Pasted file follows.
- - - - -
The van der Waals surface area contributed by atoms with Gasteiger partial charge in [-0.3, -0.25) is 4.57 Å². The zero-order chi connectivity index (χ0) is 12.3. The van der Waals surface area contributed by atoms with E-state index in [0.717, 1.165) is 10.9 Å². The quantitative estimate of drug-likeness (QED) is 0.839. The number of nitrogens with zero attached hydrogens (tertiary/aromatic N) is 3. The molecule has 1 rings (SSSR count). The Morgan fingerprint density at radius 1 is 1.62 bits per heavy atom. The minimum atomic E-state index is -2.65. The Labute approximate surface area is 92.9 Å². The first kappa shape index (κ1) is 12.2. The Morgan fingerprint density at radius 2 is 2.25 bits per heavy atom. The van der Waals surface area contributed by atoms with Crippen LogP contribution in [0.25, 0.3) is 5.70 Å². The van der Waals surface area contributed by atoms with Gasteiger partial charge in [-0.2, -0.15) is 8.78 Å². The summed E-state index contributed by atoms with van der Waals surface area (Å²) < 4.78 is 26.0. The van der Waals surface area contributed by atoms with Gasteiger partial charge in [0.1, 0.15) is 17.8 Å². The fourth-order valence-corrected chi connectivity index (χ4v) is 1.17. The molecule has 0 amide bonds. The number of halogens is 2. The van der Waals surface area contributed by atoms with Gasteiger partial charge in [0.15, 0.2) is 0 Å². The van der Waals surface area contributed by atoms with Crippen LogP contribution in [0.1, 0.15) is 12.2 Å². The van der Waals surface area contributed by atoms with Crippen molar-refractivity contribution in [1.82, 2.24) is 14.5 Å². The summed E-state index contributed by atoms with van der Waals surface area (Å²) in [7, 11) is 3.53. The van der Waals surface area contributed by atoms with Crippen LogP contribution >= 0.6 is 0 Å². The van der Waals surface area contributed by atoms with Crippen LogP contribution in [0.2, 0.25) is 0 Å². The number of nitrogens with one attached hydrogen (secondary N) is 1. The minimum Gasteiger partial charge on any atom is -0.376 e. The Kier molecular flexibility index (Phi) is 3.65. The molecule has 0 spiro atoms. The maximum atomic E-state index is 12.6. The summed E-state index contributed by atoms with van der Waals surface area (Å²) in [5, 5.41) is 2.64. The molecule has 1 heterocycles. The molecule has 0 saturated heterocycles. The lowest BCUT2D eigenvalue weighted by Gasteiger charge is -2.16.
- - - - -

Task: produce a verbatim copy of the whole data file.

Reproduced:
The van der Waals surface area contributed by atoms with Gasteiger partial charge in [-0.3, -0.25) is 4.57 Å². The zero-order chi connectivity index (χ0) is 12.3. The van der Waals surface area contributed by atoms with E-state index in [0.717, 1.165) is 10.9 Å². The quantitative estimate of drug-likeness (QED) is 0.839. The number of nitrogens with zero attached hydrogens (tertiary/aromatic N) is 3. The molecule has 1 rings (SSSR count). The Morgan fingerprint density at radius 1 is 1.62 bits per heavy atom. The minimum atomic E-state index is -2.65. The Labute approximate surface area is 92.9 Å². The first kappa shape index (κ1) is 12.2. The Morgan fingerprint density at radius 2 is 2.25 bits per heavy atom. The van der Waals surface area contributed by atoms with Crippen LogP contribution in [0.25, 0.3) is 5.70 Å². The van der Waals surface area contributed by atoms with Gasteiger partial charge in [-0.2, -0.15) is 8.78 Å². The summed E-state index contributed by atoms with van der Waals surface area (Å²) < 4.78 is 26.0. The van der Waals surface area contributed by atoms with Gasteiger partial charge in [0.1, 0.15) is 17.8 Å². The fourth-order valence-corrected chi connectivity index (χ4v) is 1.17. The molecule has 0 amide bonds. The number of halogens is 2. The van der Waals surface area contributed by atoms with Gasteiger partial charge in [0.15, 0.2) is 0 Å². The van der Waals surface area contributed by atoms with Crippen LogP contribution in [0.1, 0.15) is 12.2 Å². The van der Waals surface area contributed by atoms with Crippen molar-refractivity contribution in [1.82, 2.24) is 14.5 Å². The summed E-state index contributed by atoms with van der Waals surface area (Å²) in [7, 11) is 3.53. The van der Waals surface area contributed by atoms with Crippen LogP contribution >= 0.6 is 0 Å². The van der Waals surface area contributed by atoms with Crippen LogP contribution in [0.2, 0.25) is 0 Å². The number of nitrogens with one attached hydrogen (secondary N) is 1. The minimum Gasteiger partial charge on any atom is -0.376 e. The Kier molecular flexibility index (Phi) is 3.65. The molecule has 0 spiro atoms. The maximum atomic E-state index is 12.6. The summed E-state index contributed by atoms with van der Waals surface area (Å²) in [5, 5.41) is 2.64. The molecule has 1 heterocycles. The molecule has 0 saturated heterocycles. The lowest BCUT2D eigenvalue weighted by Gasteiger charge is -2.16.